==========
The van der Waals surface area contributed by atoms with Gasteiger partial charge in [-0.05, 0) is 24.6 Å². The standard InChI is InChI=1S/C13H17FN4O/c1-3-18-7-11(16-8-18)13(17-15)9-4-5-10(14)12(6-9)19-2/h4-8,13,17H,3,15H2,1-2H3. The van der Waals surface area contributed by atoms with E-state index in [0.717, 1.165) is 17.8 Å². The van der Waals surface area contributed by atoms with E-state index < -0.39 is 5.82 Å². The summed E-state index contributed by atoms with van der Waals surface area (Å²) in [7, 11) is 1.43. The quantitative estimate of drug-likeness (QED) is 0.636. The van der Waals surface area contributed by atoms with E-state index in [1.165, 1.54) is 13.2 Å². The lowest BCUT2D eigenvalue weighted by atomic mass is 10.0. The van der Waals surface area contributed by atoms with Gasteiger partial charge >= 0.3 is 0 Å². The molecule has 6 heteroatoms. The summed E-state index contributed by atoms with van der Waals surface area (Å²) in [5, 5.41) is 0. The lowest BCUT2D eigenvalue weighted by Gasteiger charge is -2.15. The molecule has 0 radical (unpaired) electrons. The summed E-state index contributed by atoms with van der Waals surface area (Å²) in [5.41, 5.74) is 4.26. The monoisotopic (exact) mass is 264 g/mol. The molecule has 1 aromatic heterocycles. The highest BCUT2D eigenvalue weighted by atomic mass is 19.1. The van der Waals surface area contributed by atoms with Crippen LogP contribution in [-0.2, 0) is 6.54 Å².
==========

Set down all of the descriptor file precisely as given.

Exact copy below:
The van der Waals surface area contributed by atoms with Gasteiger partial charge in [-0.05, 0) is 24.6 Å². The standard InChI is InChI=1S/C13H17FN4O/c1-3-18-7-11(16-8-18)13(17-15)9-4-5-10(14)12(6-9)19-2/h4-8,13,17H,3,15H2,1-2H3. The van der Waals surface area contributed by atoms with E-state index in [0.717, 1.165) is 17.8 Å². The van der Waals surface area contributed by atoms with E-state index < -0.39 is 5.82 Å². The summed E-state index contributed by atoms with van der Waals surface area (Å²) in [7, 11) is 1.43. The quantitative estimate of drug-likeness (QED) is 0.636. The van der Waals surface area contributed by atoms with E-state index in [1.165, 1.54) is 13.2 Å². The lowest BCUT2D eigenvalue weighted by atomic mass is 10.0. The van der Waals surface area contributed by atoms with Gasteiger partial charge >= 0.3 is 0 Å². The molecule has 6 heteroatoms. The summed E-state index contributed by atoms with van der Waals surface area (Å²) in [5, 5.41) is 0. The lowest BCUT2D eigenvalue weighted by Gasteiger charge is -2.15. The molecule has 0 radical (unpaired) electrons. The summed E-state index contributed by atoms with van der Waals surface area (Å²) in [5.41, 5.74) is 4.26. The monoisotopic (exact) mass is 264 g/mol. The molecule has 1 aromatic heterocycles. The highest BCUT2D eigenvalue weighted by atomic mass is 19.1. The van der Waals surface area contributed by atoms with Crippen LogP contribution in [-0.2, 0) is 6.54 Å².